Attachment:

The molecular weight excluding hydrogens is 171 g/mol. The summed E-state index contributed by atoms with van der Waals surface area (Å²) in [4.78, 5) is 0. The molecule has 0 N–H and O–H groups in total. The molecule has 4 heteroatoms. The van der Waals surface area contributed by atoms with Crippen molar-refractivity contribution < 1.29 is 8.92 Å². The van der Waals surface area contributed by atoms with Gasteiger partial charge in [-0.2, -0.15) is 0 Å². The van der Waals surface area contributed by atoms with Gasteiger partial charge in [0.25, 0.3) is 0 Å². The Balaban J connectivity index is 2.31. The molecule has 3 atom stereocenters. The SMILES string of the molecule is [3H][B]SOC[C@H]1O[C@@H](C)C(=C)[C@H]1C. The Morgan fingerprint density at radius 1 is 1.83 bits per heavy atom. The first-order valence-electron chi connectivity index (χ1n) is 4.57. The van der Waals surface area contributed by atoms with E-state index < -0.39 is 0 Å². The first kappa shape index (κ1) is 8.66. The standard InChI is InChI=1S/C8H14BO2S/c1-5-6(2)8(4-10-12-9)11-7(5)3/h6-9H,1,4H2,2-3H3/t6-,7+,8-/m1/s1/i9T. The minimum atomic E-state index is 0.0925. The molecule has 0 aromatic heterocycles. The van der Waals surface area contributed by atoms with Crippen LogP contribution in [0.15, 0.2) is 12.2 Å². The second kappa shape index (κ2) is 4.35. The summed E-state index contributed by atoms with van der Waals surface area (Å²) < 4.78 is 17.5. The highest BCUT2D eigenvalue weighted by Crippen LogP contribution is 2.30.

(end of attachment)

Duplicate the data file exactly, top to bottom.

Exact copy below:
The molecular weight excluding hydrogens is 171 g/mol. The summed E-state index contributed by atoms with van der Waals surface area (Å²) in [4.78, 5) is 0. The molecule has 0 N–H and O–H groups in total. The molecule has 4 heteroatoms. The van der Waals surface area contributed by atoms with Crippen molar-refractivity contribution < 1.29 is 8.92 Å². The van der Waals surface area contributed by atoms with Gasteiger partial charge in [-0.2, -0.15) is 0 Å². The van der Waals surface area contributed by atoms with Gasteiger partial charge in [0.25, 0.3) is 0 Å². The Balaban J connectivity index is 2.31. The molecule has 3 atom stereocenters. The SMILES string of the molecule is [3H][B]SOC[C@H]1O[C@@H](C)C(=C)[C@H]1C. The Morgan fingerprint density at radius 1 is 1.83 bits per heavy atom. The first-order valence-electron chi connectivity index (χ1n) is 4.57. The van der Waals surface area contributed by atoms with E-state index < -0.39 is 0 Å². The first kappa shape index (κ1) is 8.66. The standard InChI is InChI=1S/C8H14BO2S/c1-5-6(2)8(4-10-12-9)11-7(5)3/h6-9H,1,4H2,2-3H3/t6-,7+,8-/m1/s1/i9T. The minimum atomic E-state index is 0.0925. The molecule has 0 aromatic heterocycles. The van der Waals surface area contributed by atoms with Crippen LogP contribution in [0.15, 0.2) is 12.2 Å². The second kappa shape index (κ2) is 4.35. The summed E-state index contributed by atoms with van der Waals surface area (Å²) < 4.78 is 17.5. The highest BCUT2D eigenvalue weighted by Crippen LogP contribution is 2.30.